Every human being looks for the opportunity to connect with another human being. It’s how we foster a sense of belonging. Though our physical appearance may differ from the person next to us, the feelings we experience are all relatable. Every culture, in its own unique way, understands the power of love, the exhilaration of joy and the magnitude of pain.
Even though this truth has held steadfast through time, disconnection in the form of hate, war, misunderstanding and conflict is what constantly permeates the Internet and the airwaves. This year’s current political climate and the fight against terrorism make us feel as though we’re disconnected from those around us when in truth, we’re all just looking for common ground. So what do we do to foster connection when it seems so far out of our reach? Mario Vargas Lloso, winner of the 2010 Nobel Prize in Literature, once stated:
“Good literature erects bridges between different peoples, and by having us enjoy, suffer, or feel surprise, unites us beneath the languages, beliefs, habits, customs, and prejudices that separate us.”
Books can provide the bridge. The titles listed below can bring cultures together through the exploration of trials the individuals in the books face. Even though these experiences may seem foreign, the emotions they evoke are all quite familiar.
Purple Hibiscus by Chimamanda Ngozie Adichie (Nigeria)
This novel, set in Nigeria, follows the lives of Kambili and her family. The book explores religious hypocrisy and the effects of a broken family on the psyche of a young girl. Kambili combats all the coming of age lessons any young girl faces—learning her place within her family, finding her voice, the realization that things are not always what they seem. Through the book, Kambili and her family come to terms with their past and their futures through companionship and life’s lessons—something we can all relate to.
Monkey Bridge by Lan Cao (Vietnam)
It’s one thing to be a teenage girl growing up in America. The yearning for social acceptance and craving to find oneself are overwhelming. Add onto these common struggles the added complication of immigrant parents, and the internal conflict faced by every teenager becomes a little more complex. Mai immigrated to the United States from Vietnam with her mother Thanh to escape the war. Mai’s mother holds steadfast to Vietnamese culture and traditions while Mai tries to navigate a “normal” American life without losing a sense of her Vietnamese culture.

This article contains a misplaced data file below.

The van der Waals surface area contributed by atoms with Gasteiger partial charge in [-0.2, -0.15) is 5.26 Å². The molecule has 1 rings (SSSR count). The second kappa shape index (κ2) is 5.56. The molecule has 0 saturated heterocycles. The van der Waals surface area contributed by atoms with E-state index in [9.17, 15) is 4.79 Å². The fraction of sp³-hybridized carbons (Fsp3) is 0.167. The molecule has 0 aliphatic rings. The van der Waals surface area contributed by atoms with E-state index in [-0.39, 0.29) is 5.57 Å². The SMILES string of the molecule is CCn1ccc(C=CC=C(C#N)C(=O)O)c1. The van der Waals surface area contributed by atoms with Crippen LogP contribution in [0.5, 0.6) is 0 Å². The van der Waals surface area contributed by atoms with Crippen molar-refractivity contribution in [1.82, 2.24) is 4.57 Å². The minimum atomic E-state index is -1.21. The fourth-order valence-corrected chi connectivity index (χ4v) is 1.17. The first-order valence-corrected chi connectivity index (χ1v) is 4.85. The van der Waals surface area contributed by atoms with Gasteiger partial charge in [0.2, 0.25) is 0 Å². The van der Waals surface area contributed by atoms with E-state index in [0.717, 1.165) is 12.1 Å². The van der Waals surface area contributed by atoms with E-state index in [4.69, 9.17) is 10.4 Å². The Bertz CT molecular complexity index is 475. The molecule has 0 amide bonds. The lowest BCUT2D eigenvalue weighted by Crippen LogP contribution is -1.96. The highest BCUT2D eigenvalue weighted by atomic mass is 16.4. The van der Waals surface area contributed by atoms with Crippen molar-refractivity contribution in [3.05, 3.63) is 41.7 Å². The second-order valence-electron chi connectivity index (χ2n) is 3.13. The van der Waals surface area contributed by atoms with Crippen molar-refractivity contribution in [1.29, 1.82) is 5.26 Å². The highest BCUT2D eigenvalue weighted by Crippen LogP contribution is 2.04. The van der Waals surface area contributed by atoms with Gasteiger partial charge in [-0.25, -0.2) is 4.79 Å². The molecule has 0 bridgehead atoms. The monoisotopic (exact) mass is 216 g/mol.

When the Moon is Low by Nadia Hashimi (Afghanistan)
Mahmoud and Fereiba are a typical middle-class family. They have two children, Saleem and Samira and a third on the way. Fereiba and Mahmoud love each other, and they live a life most families can identify with, that is, until the Taliban comes. In the wake of wide-spread refugee crises, When the Moon is Low gives an inside look into how being forced from one’s home effects the family. Follow Fereiba and her family through the fear and danger of fleeing a country torn by war, and watch as the bond of family shines through.
Literature has long acted as a bridge between worlds – we can learn about cultures and peoples we wouldn’t normally know about, and we’re able to make the connection between others and ourselves. Though the stories might be different, the emotions are the same.
Each of these books gives perspective into the way people around the world live, but they also include trials and emotions, regardless of location, with which anyone can identify. Give yourself the opportunity to experience something new through reading. You might find you can cultivate a sense of connection in the most unexpected of places.